So, what is the answer, what is the optimal volume and intensity for training for hypertrophy?  In terms of actual results the answer is somewhat equivocal, but when you take into account time (the actual amount of time spent training) the answer becomes much clearer.

Over the years I have trained myself and many, many others both in person and remotely.  What I have found to work best for the vast majority when hypertrophy is the primary goal is 4-6 working sets (I define work sets as post-warm-up sets) of 8-12 reps taken to, or within 1 rep of failure for larger body parts, or muscle groups, and 3-5 sets of 8-12 reps for smaller muscles, or muscle groups.  So, nutshell, high intensity with moderate volume is the most effective means of eliciting maximal hypertrophy.  Sure, variants of this formula work, but as noted in the previous paragraph, when you consider time spent in the gym, the formula I have set forth is the most “cost effective” I have found.  Increased volume, generally speaking, does not translate to significantly better results (and often leads to overtraining), and less volume nets less results.

Earlier in this article I mentioned bodybuilding legend Mike Mentzer.  Mike, after his competitive bodybuilding days, and before his death, promoted less and less volume.  What is interesting is that at his competitive best he did not train with one set to failure.  He used multiple working sets to failure and was able to achieve what is arguably one of the finest physiques ever displayed sporting a very rare combination of shape, symmetry, and sheer mass.  I think Mike’s move towards extremely low volume was based on both a diseased mind (I understand he was considered to have some mental health concerns) and the need/compulsion for progression that is basic to human nature.  People, especially high achievers, always feel compelled to improve things.  This basic attribute of humanity is simultaneously a driver of achievement and a foible.  

I have always loved the sheer power Mike exudes in this pic.
I have always loved the sheer power Mike exudes in this pic.

I mention Mike again because the following routine, which I have found to be VERY effective, is based off of a contest training regimen which Mike employed at his peak.  To be clear, Mike was one to grow into his shows, so the pre-contest routines he used were potent at stimulating hypertrophy.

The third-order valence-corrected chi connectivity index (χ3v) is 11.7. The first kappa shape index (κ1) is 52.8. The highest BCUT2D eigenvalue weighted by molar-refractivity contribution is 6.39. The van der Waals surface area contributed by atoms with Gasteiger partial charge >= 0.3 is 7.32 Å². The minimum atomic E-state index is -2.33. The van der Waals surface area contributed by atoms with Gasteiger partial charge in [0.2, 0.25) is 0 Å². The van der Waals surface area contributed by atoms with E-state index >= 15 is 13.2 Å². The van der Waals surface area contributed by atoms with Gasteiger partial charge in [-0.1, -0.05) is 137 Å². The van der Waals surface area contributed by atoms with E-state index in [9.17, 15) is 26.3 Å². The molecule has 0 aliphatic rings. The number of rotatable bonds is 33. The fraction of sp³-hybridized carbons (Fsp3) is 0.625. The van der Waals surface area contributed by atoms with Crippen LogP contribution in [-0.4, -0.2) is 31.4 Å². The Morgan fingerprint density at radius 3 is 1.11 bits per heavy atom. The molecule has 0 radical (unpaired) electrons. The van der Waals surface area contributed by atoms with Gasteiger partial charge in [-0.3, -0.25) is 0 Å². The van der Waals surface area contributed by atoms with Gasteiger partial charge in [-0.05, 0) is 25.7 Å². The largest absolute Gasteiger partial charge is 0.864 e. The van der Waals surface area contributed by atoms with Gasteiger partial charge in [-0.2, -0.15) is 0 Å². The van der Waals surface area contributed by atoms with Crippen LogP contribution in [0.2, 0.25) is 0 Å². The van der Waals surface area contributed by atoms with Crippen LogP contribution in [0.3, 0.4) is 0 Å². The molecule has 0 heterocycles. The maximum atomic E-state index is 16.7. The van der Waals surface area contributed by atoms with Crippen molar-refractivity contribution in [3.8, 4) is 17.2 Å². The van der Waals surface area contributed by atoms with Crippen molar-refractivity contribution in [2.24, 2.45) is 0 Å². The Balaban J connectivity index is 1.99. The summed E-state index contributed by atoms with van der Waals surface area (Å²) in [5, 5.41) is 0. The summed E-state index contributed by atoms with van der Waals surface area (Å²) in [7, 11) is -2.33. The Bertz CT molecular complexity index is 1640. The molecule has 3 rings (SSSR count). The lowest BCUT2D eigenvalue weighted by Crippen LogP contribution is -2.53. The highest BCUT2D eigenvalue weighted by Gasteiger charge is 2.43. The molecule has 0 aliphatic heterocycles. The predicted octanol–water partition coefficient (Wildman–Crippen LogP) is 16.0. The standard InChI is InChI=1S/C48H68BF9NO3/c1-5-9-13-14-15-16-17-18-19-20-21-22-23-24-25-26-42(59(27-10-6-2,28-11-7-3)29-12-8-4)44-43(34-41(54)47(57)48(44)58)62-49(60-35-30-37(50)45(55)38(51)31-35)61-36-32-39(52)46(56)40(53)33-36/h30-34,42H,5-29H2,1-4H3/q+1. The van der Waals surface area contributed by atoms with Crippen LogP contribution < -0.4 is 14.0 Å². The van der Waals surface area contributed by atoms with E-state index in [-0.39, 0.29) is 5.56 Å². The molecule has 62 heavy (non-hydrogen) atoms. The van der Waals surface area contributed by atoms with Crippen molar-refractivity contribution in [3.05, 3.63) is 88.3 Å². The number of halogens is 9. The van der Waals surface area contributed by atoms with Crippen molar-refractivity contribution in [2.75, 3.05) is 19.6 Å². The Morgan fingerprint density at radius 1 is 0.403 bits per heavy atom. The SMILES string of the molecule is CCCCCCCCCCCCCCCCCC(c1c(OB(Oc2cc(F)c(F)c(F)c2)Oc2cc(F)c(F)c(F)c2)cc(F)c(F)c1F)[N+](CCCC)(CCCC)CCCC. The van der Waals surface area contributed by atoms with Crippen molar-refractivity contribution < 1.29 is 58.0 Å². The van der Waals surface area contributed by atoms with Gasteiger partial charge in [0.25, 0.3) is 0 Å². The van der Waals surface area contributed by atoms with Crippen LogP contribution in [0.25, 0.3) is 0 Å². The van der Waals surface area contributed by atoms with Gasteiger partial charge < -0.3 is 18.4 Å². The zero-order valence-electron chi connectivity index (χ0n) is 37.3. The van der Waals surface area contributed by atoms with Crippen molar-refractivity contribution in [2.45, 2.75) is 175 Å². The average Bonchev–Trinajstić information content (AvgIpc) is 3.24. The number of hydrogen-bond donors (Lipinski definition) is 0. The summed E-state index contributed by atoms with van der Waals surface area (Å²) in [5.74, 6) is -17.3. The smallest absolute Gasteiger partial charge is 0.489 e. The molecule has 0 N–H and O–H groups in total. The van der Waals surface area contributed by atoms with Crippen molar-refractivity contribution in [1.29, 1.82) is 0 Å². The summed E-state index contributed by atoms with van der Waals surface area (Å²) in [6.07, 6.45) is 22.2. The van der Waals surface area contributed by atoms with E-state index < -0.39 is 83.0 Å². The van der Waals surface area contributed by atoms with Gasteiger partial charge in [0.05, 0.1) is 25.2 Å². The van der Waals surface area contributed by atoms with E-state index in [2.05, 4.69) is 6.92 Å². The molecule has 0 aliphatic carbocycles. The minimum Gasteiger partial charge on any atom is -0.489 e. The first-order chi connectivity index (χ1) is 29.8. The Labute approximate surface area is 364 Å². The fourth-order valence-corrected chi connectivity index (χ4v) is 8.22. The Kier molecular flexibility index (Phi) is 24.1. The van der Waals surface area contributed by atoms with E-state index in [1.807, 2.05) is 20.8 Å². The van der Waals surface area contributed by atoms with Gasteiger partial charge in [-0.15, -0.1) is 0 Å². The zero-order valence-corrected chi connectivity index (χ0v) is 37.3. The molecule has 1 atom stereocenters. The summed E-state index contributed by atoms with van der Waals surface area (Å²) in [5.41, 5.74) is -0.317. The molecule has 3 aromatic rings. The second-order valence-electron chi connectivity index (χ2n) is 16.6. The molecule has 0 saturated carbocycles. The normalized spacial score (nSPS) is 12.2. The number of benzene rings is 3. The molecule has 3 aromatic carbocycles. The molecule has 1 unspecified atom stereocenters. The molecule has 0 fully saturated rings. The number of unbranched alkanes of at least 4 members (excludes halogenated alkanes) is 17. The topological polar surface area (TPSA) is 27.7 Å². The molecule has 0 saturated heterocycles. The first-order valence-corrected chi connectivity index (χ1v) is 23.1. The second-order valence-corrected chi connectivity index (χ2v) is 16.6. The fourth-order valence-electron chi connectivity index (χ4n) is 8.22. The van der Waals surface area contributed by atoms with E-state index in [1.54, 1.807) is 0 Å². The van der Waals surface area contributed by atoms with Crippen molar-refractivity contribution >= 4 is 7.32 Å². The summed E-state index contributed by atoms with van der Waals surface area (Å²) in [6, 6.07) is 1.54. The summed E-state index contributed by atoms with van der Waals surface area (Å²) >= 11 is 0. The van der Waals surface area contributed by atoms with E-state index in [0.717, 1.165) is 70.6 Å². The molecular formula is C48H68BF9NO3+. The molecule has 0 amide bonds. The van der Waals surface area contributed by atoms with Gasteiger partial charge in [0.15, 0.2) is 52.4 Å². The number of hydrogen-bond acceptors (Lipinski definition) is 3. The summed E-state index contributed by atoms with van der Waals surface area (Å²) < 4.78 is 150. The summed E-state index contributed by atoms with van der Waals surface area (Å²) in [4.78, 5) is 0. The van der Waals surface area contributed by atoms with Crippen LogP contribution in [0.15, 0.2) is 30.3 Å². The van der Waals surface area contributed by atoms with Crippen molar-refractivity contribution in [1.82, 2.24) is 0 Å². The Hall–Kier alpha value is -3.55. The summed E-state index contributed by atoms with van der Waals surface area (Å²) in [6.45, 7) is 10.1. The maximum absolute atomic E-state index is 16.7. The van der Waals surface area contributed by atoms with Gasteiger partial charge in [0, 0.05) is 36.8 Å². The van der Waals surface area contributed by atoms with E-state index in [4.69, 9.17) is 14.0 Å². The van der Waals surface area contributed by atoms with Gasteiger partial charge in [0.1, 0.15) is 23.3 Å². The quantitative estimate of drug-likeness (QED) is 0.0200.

Monday & Thursday:

Superset (perform 3 supersets):

Incline dumbbell flye x 10 reps

Flat barbell bench press x 10 reps

Giant set (perform 2 giant sets):

Leg extension x 12 reps

Leg curl x 12 reps

Full squat x 12 reps

Rest 3-5 minutes then (not part of the giant set):

Leg Press – 1 x 15 reps

Calf raise – 2 x 20 reps

Overhead cable ab crunch – 2 x 12 reps

Tuesday & Friday:

Wide grip chins – 2 x failure

Superset (perform 2 supersets):

Dumbbell pullover x 10 reps

T-bar row x 8 reps

Superset (perform 2 supersets)

Dumbbell lateral raise x 12 reps

Seated dumbbell press x 10 reps

Superset (perform 2 supersets)

Barbell curl x 10 reps

Dumbbell rollback x 12 reps

Donkey calf raise – 2 x 15 reps

Overhead cable ab crunch – 2 x 15 reps

* Each of the above sets is a working set.  Warm-up as needed prior to their performance.  

Follow the above routine for three months.  After three months take at least ten days off totally from training and then begin a new training regimen based upon your goal(s).

Nutrition and Supplementation

This is a training article, but some mention should be made of both nutrition and supplementation to support your intense hypertrophy focused training.  In terms of nutrition the KISS (Keep It Simple Stupid) principle applies.  The key points to remember: You should try to minimize consumption of processed foods, consume sufficient protein (1g per pound of body weight is more than sufficient), consume sufficient calories to support potential growth (this is the most often missed component), and have some sense of nutrient timing surrounding your training (be sure to consume some protein and quickly absorbed carbs immediately after training).

The concept of sufficient calories is a bit amorphous, so let me be more specific.  For younger men, and those with a fast metabolism, sufficient caloric intake to fuel growth ranges from roughly 17-25 calories per pound of body weight.  For older trainees, and those with slower metabolisms, the range is more along the lines of 14-18 calories per pound.  The only way to know what is best for you is to experiment, but the ranges noted are good starting points.

In terms of supplementation, and keeping one’s budget in mind, I recommend the following: – take one serving about 40 minutes prior to training – 1.5 scoops mixed in water or milk post-workout

 – one serving post-workout on training days and with a meal on off days